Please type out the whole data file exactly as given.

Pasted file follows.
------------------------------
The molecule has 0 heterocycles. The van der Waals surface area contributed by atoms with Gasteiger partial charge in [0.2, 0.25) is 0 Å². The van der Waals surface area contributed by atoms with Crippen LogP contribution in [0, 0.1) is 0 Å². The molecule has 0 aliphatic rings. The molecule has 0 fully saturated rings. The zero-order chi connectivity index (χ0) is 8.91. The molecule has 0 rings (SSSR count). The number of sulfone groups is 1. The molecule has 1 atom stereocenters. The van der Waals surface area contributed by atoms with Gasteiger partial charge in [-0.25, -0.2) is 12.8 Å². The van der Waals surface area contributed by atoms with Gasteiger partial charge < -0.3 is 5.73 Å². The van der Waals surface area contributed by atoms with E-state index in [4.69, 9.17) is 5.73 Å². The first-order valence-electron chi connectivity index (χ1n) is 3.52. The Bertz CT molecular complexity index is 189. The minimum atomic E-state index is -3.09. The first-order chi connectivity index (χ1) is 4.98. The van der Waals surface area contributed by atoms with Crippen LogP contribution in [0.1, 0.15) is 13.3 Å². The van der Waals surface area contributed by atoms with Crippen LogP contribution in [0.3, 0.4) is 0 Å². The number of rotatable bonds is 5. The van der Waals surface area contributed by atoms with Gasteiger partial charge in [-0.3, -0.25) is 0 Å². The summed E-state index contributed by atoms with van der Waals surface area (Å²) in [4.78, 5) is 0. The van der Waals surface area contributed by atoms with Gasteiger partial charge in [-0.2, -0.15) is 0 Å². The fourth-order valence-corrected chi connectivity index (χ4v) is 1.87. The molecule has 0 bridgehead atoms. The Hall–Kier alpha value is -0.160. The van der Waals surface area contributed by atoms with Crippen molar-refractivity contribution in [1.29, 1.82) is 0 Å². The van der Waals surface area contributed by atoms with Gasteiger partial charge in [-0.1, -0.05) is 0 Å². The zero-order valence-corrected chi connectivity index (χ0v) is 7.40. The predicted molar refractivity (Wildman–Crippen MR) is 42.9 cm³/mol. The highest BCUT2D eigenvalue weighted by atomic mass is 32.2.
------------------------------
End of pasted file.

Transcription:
The molecule has 0 heterocycles. The van der Waals surface area contributed by atoms with Gasteiger partial charge in [0.2, 0.25) is 0 Å². The van der Waals surface area contributed by atoms with Crippen LogP contribution in [0, 0.1) is 0 Å². The molecule has 0 aliphatic rings. The molecule has 0 fully saturated rings. The zero-order chi connectivity index (χ0) is 8.91. The molecule has 0 rings (SSSR count). The number of sulfone groups is 1. The molecule has 1 atom stereocenters. The van der Waals surface area contributed by atoms with Gasteiger partial charge in [-0.25, -0.2) is 12.8 Å². The van der Waals surface area contributed by atoms with Gasteiger partial charge < -0.3 is 5.73 Å². The van der Waals surface area contributed by atoms with E-state index in [4.69, 9.17) is 5.73 Å². The first-order valence-electron chi connectivity index (χ1n) is 3.52. The Bertz CT molecular complexity index is 189. The minimum atomic E-state index is -3.09. The first-order chi connectivity index (χ1) is 4.98. The van der Waals surface area contributed by atoms with Crippen LogP contribution in [0.1, 0.15) is 13.3 Å². The van der Waals surface area contributed by atoms with Crippen LogP contribution in [0.3, 0.4) is 0 Å². The number of rotatable bonds is 5. The van der Waals surface area contributed by atoms with Gasteiger partial charge in [-0.3, -0.25) is 0 Å². The summed E-state index contributed by atoms with van der Waals surface area (Å²) in [4.78, 5) is 0. The van der Waals surface area contributed by atoms with Gasteiger partial charge in [-0.2, -0.15) is 0 Å². The fourth-order valence-corrected chi connectivity index (χ4v) is 1.87. The molecule has 0 bridgehead atoms. The Hall–Kier alpha value is -0.160. The van der Waals surface area contributed by atoms with Crippen molar-refractivity contribution in [1.29, 1.82) is 0 Å². The van der Waals surface area contributed by atoms with Gasteiger partial charge in [-0.1, -0.05) is 0 Å². The zero-order valence-corrected chi connectivity index (χ0v) is 7.40. The predicted molar refractivity (Wildman–Crippen MR) is 42.9 cm³/mol. The highest BCUT2D eigenvalue weighted by atomic mass is 32.2.